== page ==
Shimmen and Tazawa (1982b) reconstituted cytoplasmic streaming by introducing an organelle suspension prepared from Chara cells into a Nitella cell whose endoplasm had been removed by intracellular perfusion. The Chara organelles immediately move along the Nitella actin cables, indicating that there is an association of "myosin" with the organelles. Sheez and Spudich (1983) succeeded in inducing the movement of HMM-coated fluorescent polymer beads that they had introduced onto the cut-open cell model.
The actin cables of characean internodal cells provided us with a functional assay for identifying myosin during isolation procedures. An alternative assay method was developed for the determination of isolated myosins. Yangida et al. (1984) observed the movement of single actin filaments stabilized with fluorescent phalloidin that interacted with soluble myosin fragments. Kron and Spudich (1986) observed that single actin filaments labeled with phalloidin exhibit ATP-dependent movement on a glass surface coated with skeletal myosin II. Since the rates of movement proved to be relatively independent of the type of actin, the system can be used as a quantitative myosin-movement assay with purified protein.
The method was applied to the isolation of myosin from lily pollen tubes (Kohno et al. 1991). A crude extract of lilly pollen tubes was brought into contact with the surface of a nitrocellulose-coated coverslip. When the assay solution containing rhodamine-phalloidin treated F-actin was introduced onto the coverslip, fluorescent images of actin filaments moved under a microscope, indicating that the crude extract contained myosin-like translocator. With aid of this motility assay, Yokota and Shimmen (1994) for the first time purified plant myosin. The molecular mass of the heavy chain of this myosin was 170 kDa and its ATPase activity was stimulated to 60 times by chicken breast actin. The velocity of fluorescent actin in the in vitro motility assay was similar to the in vivo velocity of the cytoplasmic streaming.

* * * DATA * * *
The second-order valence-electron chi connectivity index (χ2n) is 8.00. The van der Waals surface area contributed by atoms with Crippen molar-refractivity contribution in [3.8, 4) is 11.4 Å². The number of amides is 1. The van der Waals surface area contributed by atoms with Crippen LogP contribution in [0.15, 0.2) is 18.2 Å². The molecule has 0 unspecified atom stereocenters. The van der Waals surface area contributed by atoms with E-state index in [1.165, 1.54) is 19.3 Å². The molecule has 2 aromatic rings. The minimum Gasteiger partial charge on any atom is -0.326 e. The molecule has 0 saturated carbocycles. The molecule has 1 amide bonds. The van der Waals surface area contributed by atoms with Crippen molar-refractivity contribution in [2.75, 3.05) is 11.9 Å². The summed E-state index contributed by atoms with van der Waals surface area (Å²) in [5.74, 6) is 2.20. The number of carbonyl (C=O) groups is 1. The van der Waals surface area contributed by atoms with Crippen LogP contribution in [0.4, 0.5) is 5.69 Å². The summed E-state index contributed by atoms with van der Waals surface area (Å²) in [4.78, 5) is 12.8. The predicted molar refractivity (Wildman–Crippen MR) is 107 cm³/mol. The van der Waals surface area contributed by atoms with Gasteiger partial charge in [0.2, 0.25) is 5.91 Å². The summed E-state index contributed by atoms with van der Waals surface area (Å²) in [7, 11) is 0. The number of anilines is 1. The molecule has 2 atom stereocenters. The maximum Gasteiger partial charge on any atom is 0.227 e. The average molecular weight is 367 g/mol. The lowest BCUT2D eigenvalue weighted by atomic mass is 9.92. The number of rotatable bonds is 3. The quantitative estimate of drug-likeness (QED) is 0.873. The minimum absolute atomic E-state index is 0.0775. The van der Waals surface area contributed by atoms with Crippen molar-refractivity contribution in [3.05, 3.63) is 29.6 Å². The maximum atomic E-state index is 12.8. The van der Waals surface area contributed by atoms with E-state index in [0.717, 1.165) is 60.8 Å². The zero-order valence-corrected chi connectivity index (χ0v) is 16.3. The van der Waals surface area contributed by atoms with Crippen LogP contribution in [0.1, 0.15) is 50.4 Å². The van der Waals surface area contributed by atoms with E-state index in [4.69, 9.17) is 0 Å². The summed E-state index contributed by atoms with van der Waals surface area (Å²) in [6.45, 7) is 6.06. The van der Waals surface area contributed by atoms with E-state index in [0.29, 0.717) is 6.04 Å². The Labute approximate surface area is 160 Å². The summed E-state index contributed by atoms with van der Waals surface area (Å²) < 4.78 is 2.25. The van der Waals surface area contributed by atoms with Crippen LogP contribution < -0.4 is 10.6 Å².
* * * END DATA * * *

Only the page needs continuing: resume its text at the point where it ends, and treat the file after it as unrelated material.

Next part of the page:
Again using the same motility assay, Chara myosin was isolated from the cytoplasm of cells whose vacuolar sap had been removed by vacuolar perfusion with a solution containing EGTA (Yamamoto et al. 1994). The molecular mass of Chara myosin is about 230 kDa, which is considerably larger than that of lily myosin. An antibody raised against this myosin did not recognize either smooth muscle myosin or myosin from lilly pollen tubes. Higashi-Fujime et al. (1995) also isolated myosin from Chara . Both myosins were soluble at low ionic strength, and their ATPase activities were stimulated 100-150 time by F-actin.
For more information about the progress of research on cytoplasmic streaming since the proposal of the "sliding theory" by Kamiya and Kuroda in 1956 (Kamiya and Kuroda 1956b), refer to the review article by Shimmen (2007).